I moved on to playing around with Kiefer’s Carb Back-Loading, which is essentially Carb Nite, with additional carbs allowed after heavy resistance training, and thought this would be a good opportunity for me to further explore the relationship between arbs, thyroid, and cholesterol.
On 4/8/2014, after 8 weeks of Carb Back-Loading, I saw an improvement in my thyroid numbers (Carb Back-Loading and Thyroid Hormone) AND a drop in my LDL-P to 2694 and a nominal drop in my LDL-C to 196 (Carb Back-Loading and Cholesterol).
For people new to the Paleosphere, there was a brief craze where raw potato starch became the newest superfood, purported to help people normalize blood glucose, sleep better, and improve their cholesterol. I too jumped on the band wagon, eager to see if it would help.
On 4/24/14, after taking the ‘magical’ Bob’s Red Mill Potato Starch for 2 weeks along with some probiotics, I checked my lipids and found no change in my LDL-C which stayed at 202. This wasn’t the magic bullet I hoped for.
On 10/23/14, after a few weeks of travel and reattempting Carb Nite, I checked another set of labs (Cholesterol, CRP, Fasting Insulin, and HbA1c Update: October 2014) which again showed an LDL-P of 2718 and LDL-C of 213. This looked to be the new norm for me.
In the next few months, I improved my sleep by changing jobs (How I Finally Fixed My Sleep Issues as a Shift Worker) and started training BJJ regularly and weight lifting 1-2 times per week. I increased my carbs to 100 gm, cut back my saturated fat to 60 gm, and rechecked my labs on 3/16/2015 (My Health Test Results from March 2015).
All my thyroid numbers normalized and there was a slight drop in my LDL-P to 2470 and LDL-C to 166. This confirmed to me that there was definitely some relationship between my thyroid and my cholesterol… but not enough to explain the whole story.
I then experimented with cutting my saturated fat down to around 50 gm and increasing my carbs slightly to 120 gm, while doing a better job of taking anti-inflammatory supplements (Athletic Greens, Thorne Curcumin, Thorne Omega 3, Lemon Berry, T3 Fuel). More labs were drawn on 5/7/2015 (Cholesterol Update from May 2015: What did taking anti-inflammatory supplements and increasing my carbs do?).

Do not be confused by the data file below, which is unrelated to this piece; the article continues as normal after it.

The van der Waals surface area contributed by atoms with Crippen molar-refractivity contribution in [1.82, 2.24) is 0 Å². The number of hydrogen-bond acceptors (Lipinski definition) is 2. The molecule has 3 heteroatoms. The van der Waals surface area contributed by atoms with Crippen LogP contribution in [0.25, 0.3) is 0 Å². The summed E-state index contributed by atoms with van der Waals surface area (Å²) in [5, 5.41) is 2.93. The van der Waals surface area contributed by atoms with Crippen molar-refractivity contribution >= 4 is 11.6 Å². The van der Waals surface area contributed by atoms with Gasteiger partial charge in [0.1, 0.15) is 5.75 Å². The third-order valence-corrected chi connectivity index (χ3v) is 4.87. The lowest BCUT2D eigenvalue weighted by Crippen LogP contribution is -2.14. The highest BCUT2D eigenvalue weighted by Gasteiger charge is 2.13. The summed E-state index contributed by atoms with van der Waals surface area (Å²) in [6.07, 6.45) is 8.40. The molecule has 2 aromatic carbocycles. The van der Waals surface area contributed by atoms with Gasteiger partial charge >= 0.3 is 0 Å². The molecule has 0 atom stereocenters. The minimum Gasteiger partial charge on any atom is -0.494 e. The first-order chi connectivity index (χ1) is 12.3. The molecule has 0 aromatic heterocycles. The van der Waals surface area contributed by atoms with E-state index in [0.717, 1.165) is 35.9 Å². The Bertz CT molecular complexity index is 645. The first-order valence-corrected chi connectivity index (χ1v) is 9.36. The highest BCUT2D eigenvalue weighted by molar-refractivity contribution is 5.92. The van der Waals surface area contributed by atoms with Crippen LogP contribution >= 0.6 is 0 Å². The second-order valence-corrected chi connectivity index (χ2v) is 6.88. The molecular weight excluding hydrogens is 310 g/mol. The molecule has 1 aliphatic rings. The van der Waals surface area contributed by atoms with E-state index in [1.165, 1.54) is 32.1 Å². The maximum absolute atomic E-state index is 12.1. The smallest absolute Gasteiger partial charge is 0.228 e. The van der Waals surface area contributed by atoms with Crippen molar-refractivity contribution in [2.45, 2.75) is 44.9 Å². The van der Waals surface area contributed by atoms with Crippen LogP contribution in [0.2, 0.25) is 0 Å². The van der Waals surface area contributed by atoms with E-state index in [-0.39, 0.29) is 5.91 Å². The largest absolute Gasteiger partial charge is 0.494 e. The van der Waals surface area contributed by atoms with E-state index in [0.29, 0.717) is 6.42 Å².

There was no improvement. LDL-P stayed at 2494 and LDL-C bumped up to 192.
It started to really feel like I was treading water. I really didn’t know where to go from here. All I could think of was to tinker a bit more with my macros. I nudged my carbs up to 146 gm and my saturated fat down to 44 gm, and on June 9 2015, did another test (Cholesterol and Thyroid Update from June 2015: Increasing Carbs and Decreasing Fats).
Again, there was no real change. LDL-P stayed at 2434 and LDL-C stayed at 197.
This was when I decided that I had taken things as far as I could on my own and enlisted the help of an expert.
Here are links to the recent posts documenting my consultation with the lipidologist:
- What a Doctor Asks His Lipidologist
- Consultation with the Lipidologist
- Reviewing the Labs My Lipidologist Ordered
After considering the recommendations of the lipidologist and other research, I formulated My Anti-Cholesterol Gameplan, and followed it for 30 days.
Here are the results after those 30 days.
Results from 8/17/15
To give you a better sense of these results in the context of the long winded history I provided, here is the data in a tabulated format (click on it to make it bigger):
As you can see, there was a dramatic improvement.
LDL-P fell to the lowest it’s ever been at 1489. While this still puts me in the “Borderline-High” risk category, it’s still better than being in the “off-the-charts-ludicrously-High” risk category that I’ve been in since 2013.
Small LDL-P also fell dramatically to 592 which is only 65 points higher than the normal limit of 527.
LDL-C fell to 125, the lowest it’s been since 2012, bringing me into the “Above optimal” range which is much better than the “Astronomically high” range I’ve been bouncing around in the past two years.